By Janice Tufte, Yanling Yu, and Mahshid Lotfi
The Consumers United for Evidence-Based Healthcare (CUE) Summit was held at the New York Academy of Medicine, on March 19, 2017. Three of us from the CERTAIN Patient Advisory Network were honored to have had the opportunity to attend this year. Yanling Yu, representing Washington Advocates for Patient Safety, Janice Tufte from Muslims for Evidence Based Healthcare, and Mahshid Lotfi, a Patient Advisor with CERTAIN at the University of Washington, were all actively engaged during the summit, inquiring minds asking pertinent questions to the speakers addressing our concerns.
The main goal of CUE is to strengthen the voice of consumers and provide leadership in healthcare research implementation through guideline development, advisory groups, conferences, and panels. Its mission is to promote the health of populations and the quality of individual health care by empowering consumers, public health policy makers, and health care providers to make informed decisions based on the best current evidence through research, education, and advocacy. The 2017 CUE Summit’s theme was “Leveraging the Power of Patient & Consumer Advocacy to Transform Healthcare.” The Summit was sponsored by Agency for Health Care Research and Quality AHRQ and Patient Centered Outcomes Research Institute PCORI.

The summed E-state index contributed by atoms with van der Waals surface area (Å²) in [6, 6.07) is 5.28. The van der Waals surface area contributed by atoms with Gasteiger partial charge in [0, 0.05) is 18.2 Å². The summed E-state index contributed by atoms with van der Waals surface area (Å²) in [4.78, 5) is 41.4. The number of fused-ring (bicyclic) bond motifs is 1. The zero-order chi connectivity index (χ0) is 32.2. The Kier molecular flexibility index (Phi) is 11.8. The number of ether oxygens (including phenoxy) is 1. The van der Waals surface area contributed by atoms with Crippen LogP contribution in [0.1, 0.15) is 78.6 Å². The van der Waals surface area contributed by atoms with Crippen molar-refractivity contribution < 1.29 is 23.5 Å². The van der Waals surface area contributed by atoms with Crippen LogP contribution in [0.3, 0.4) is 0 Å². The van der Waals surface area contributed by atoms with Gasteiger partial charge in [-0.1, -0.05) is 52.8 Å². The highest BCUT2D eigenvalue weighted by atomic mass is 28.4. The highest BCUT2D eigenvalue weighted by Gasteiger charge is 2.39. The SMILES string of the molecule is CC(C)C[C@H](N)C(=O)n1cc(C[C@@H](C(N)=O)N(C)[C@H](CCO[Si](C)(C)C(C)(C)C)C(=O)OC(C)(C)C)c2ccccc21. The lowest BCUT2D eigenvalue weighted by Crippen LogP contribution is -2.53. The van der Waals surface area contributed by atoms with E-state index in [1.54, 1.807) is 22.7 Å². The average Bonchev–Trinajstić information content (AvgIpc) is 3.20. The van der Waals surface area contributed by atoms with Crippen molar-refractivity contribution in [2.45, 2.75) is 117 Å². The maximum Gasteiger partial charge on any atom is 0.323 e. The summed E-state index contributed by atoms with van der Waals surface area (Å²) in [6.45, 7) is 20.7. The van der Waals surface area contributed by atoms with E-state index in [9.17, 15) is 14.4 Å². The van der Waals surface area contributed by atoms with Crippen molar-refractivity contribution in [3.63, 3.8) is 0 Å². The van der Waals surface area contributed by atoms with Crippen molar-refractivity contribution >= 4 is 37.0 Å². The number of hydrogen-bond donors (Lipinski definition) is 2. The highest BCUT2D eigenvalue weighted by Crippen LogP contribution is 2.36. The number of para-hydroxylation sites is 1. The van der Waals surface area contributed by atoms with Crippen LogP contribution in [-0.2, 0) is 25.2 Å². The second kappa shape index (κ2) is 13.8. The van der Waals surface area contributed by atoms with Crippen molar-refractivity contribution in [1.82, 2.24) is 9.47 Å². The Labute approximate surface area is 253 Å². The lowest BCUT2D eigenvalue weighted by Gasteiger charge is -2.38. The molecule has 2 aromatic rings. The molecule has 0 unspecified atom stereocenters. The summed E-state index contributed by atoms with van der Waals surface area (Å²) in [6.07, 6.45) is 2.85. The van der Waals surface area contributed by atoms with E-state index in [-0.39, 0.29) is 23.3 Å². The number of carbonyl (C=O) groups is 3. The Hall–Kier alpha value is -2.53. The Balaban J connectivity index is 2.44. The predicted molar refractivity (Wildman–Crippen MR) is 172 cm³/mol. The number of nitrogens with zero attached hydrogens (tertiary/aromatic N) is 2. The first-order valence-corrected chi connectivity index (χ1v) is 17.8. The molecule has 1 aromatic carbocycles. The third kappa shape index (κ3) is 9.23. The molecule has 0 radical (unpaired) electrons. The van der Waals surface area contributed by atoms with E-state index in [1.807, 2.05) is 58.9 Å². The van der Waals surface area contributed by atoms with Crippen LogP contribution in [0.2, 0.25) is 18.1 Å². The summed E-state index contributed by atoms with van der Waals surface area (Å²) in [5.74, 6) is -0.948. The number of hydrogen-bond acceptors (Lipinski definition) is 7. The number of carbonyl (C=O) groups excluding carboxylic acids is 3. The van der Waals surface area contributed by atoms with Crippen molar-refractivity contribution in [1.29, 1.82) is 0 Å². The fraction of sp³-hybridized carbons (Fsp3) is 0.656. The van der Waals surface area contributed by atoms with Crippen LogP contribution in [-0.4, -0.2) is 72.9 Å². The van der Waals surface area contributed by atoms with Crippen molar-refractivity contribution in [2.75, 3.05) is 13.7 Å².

There were a number of exceptional speakers on panels and in keynote sessions throughout the day. Below is a brief summary of 3 keynotes that particularly resonated with our group:
The Politics of Consumer Advocacy: the Promise and Pitfalls of Disease Constituencies